The composition of the proletariat has transformed and thus our understanding of it must too. In conceptual terms we understand proletariat as a broad category that includes all those whose labor is directly or indirectly exploited by and subjected to capitalist norms of production and reproduction. … The fact that under the category of proletariat we understand all those exploited by and subject to capitalist domination should not indicate that the proletariat is a homogeneous or undifferentiated unit. … Our point here is that all of these diverse forms of labor are in some way subject to capitalist discipline and capitalist relations of production, This fact of being within capital and sustaining capital is what defines the proletariat as a class.
In Multitude, they take this further, choosing to introduce the concept of the multitude:
[W]e should also distinguish the multitude from the working class. The concept of the working class has come to be used as an exclusive concept, not only distinguishing the workers from the owners who do not need to work to support themselves, but also separating the working class from others who work. … at its most broad, working class refers to all waged workers, separating them from the poor, unpaid domestic laborers, and all others who do not receive a wage. The multitude, in contrast, is an open, inclusive concept. It tries to capture the importance of recent shifts of the global economy … The multitude is thus composed potentially of all the diverse figures of social production. …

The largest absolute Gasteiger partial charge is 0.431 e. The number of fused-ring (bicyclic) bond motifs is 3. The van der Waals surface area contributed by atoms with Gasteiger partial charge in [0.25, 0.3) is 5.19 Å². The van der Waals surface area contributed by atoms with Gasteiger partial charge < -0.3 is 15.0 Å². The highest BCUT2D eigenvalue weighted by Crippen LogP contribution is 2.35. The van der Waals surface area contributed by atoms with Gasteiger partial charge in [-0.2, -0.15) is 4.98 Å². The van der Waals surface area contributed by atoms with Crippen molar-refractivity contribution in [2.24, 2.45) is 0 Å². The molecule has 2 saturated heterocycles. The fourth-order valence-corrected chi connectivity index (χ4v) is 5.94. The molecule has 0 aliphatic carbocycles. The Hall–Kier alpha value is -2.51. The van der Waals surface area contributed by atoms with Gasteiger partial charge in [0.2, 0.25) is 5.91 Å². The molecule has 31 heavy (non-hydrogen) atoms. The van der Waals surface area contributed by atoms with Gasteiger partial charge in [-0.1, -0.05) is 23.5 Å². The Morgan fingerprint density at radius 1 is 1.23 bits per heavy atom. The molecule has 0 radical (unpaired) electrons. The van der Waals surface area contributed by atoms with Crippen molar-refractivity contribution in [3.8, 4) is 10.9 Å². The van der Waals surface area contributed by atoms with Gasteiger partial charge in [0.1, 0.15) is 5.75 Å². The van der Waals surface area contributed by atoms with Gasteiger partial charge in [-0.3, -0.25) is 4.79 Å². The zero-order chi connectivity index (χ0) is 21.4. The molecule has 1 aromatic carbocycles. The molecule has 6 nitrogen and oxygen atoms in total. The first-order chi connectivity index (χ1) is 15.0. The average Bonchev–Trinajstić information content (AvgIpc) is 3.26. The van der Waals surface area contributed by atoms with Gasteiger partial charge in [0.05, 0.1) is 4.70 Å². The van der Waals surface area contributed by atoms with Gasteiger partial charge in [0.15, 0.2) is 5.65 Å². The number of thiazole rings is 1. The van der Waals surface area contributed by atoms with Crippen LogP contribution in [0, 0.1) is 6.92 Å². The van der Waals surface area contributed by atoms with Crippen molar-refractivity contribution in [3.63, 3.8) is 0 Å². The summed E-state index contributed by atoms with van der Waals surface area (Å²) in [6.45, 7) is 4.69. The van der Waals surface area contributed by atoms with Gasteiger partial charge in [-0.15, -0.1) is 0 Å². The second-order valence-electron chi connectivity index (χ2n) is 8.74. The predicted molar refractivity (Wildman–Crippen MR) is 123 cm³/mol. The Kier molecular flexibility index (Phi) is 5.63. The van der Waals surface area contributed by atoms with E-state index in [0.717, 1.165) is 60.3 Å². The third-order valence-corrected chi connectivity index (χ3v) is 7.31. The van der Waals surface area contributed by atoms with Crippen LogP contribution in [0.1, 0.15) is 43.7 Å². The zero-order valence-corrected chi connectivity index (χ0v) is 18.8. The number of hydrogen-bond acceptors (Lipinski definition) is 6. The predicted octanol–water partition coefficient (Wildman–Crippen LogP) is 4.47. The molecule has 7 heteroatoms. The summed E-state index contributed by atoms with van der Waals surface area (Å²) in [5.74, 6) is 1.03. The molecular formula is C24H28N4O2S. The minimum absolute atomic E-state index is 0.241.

Note that word “potentially.” Using the best of Marxist methodology, the multitude is not a thing but a process. Continuing, this may strike a chord with the self-identified middle class:
… the social division between the employed and the unemployed is becoming ever more blurred. … What is called the flexibility of the labor market means that no job is secure. There is no longer a clear division but rather a large gray area in which all workers hover precariously between employment and unemployment.